When you think of “large web host” you immediately think Amazon Web Services or AWS for short: the behemoth that hosts content from the likes of Pinterest, Airbnb and Netflix. AWS officially launched in 2006 and by June 2007 they already boasted 180,000 developer accounts. Even though it was plagued with numerous outages, it has grown to report $1.57bn in sales by April 2015.
…Internet Dreams Studio actively makes extensive use of both AWS and DigitalOcean…
DigitalOcean was founded in 2011 by Ben and Moisey Uretsky and is based in New York City. Since then, their growth has been astronomical, growing 850% in the year preceding August 2014. Even though DigitalOcean started growing at a quicker rate than AWS, Amazon still has more than twice as many web-facing computers than DigitalOcean today. Even so, Netcraft reported in May 2015 that DigitalOcean had become the second-largest hosting company in the world in terms of web-facing computers.
What caused this startup to shoot up the ranks to become a worthy alternative to AWS? Simplicity and ease of use: their service was built with developers in mind. It boasts SSD cloud server deployments in 55 seconds and when coupled with 3rd party services like Laravel Forge (and especially Laravel), allows developers and web agencies to spin up servers and deploy to production in a matter of minutes. Their 1-click installs also mean it’s a cinch to deploy a quick LEMP environment for testing or a WordPress installation for a website.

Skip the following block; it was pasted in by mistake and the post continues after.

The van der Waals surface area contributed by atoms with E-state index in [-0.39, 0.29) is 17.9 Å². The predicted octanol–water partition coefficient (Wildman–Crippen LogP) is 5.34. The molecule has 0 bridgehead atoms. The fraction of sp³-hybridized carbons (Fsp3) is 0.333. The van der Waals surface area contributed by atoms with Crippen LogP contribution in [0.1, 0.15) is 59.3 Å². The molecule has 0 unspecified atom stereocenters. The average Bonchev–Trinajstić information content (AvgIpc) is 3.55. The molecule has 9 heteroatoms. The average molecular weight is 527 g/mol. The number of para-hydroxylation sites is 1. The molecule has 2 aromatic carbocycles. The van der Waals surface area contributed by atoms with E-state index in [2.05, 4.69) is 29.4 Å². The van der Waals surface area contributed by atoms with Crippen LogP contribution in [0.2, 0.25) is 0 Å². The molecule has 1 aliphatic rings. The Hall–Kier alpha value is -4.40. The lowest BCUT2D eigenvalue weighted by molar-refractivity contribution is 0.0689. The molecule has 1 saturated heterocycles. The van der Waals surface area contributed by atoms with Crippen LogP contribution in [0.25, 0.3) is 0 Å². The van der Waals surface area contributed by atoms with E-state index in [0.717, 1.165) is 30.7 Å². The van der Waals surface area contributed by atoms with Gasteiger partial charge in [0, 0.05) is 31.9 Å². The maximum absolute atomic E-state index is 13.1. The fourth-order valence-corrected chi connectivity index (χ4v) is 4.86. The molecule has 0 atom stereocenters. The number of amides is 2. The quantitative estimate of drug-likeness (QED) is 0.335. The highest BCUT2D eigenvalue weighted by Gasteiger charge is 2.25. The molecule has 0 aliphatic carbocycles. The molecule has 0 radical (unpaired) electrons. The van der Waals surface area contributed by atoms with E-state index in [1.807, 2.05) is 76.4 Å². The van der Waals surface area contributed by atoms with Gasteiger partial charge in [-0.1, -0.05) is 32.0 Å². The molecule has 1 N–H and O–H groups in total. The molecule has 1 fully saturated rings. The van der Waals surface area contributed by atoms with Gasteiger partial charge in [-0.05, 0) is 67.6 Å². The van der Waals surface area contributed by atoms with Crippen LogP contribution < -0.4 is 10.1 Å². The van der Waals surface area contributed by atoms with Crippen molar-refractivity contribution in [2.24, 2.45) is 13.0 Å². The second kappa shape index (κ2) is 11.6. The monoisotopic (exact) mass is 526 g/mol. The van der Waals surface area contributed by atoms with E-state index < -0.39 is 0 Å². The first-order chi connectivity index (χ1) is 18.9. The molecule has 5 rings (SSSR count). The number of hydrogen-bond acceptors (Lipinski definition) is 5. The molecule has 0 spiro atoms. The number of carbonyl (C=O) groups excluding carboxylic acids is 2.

There are some very obvious limitations though: there are no separate services for storage (S3 on AWS), database (RDS on AWS) or dedicated CDN (CloudFront on AWS) to name a few. It also lacks quick implementation of load balancers or auto-scaling rules (unless you feel comfortable scripting it using their API). Despite these shortcomings, a recent survey sent to DigitalOcean customers have given us hope that these were possibly in the pipeline.
As a web agency, we actively make extensive use of both AWS and DigitalOcean and have found great value in both for various client-specific infrastructure scenarios.
Even though AWS still towers above all with its plethora of web services, Digital Ocean has shown no sign of slowing down and once it starts adding dedicated services like CDNs and scalable cloud storage, AWS can expect to lose more than a handful of customers.
Digital Ocean has shown no signs of slowing down since we first published this article in June last year. In the months following that, they’ve secured more funding, added another data centre and expanded their service to include high availability and collaboration tools. Below is a summary of the highlights: